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ETHNIC WALL HANGINGS
Peloponnessos, Greece (1830)
Albanian warriors introduced
foustanella into the Peloponnese region. Created
by special tailors, this garment measured up to 40 yards around and was
made of white linen panels which were covered with fat for waterproofing.
A short, richly decorated jacket worn over a full-sleeved white shirt,
embroidered leggings or white stockings, a sash and fez completed the outfit.
We communicate who we are and what we do through our clothing. Climate, function, wealth, custom, peer influence, religious belief, ceremony or special occasion, law and personal choice all determine how we dress. The clothing depicted in Flora Ormsby Smith's appliqués reflects the geography, history, and social conditions of the people in the cultures represented.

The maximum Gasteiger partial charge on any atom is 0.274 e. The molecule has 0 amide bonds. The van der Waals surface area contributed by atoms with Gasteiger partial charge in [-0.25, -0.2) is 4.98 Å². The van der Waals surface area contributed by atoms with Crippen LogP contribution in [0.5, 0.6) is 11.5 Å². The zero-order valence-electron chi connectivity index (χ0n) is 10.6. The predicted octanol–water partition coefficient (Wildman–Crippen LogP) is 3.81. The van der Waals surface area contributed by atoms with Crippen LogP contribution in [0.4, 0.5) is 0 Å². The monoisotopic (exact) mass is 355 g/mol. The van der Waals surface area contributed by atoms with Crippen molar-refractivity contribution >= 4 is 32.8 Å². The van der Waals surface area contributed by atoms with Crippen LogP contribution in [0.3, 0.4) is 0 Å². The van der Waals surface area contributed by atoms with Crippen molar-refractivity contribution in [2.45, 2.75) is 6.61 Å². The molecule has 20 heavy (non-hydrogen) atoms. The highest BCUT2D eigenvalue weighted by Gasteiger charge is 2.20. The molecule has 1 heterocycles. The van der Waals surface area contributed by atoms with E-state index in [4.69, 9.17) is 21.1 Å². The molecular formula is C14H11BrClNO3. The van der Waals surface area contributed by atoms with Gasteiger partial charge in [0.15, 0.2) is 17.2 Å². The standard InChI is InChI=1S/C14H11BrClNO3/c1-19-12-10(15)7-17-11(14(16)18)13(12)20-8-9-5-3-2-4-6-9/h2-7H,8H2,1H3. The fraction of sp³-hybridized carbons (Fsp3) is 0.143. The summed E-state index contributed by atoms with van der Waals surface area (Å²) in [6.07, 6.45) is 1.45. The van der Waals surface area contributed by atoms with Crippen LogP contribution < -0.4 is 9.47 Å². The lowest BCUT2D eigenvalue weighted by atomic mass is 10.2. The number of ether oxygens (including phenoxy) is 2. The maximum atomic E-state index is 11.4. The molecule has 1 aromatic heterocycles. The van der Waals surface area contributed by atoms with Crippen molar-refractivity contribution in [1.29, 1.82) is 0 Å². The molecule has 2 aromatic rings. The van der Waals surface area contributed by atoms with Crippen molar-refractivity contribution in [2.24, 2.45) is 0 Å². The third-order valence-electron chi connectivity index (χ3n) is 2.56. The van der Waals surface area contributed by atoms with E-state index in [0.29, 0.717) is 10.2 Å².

Of the twelve works, the Kampuchean (Cambodian) and Lithuanian pieces illustrate religious dress, while the other ten panels show how people dressed daily during a particular historical period.
These fabric appliqués only begin to suggest the variety of clothing styles in these countries through the ages. Greece has more than 35 national costumes and the Soviet Union many more. Certain articles of clothing are repeated in various nations such aprons, sashes, pouches, and embroidery. In several works the figures are shown dancing. The temple dancer of Kampuchea is posed mid-step and mid-gesture; the Irish couple demonstrates a traditional jig; the man and woman from Malapolska are dancing the Krakowiak; and the Swedish panel illustrates a circle dance known as the Varsovienne, in which many couples dance in a double circle with women on the outside and men on the inside.
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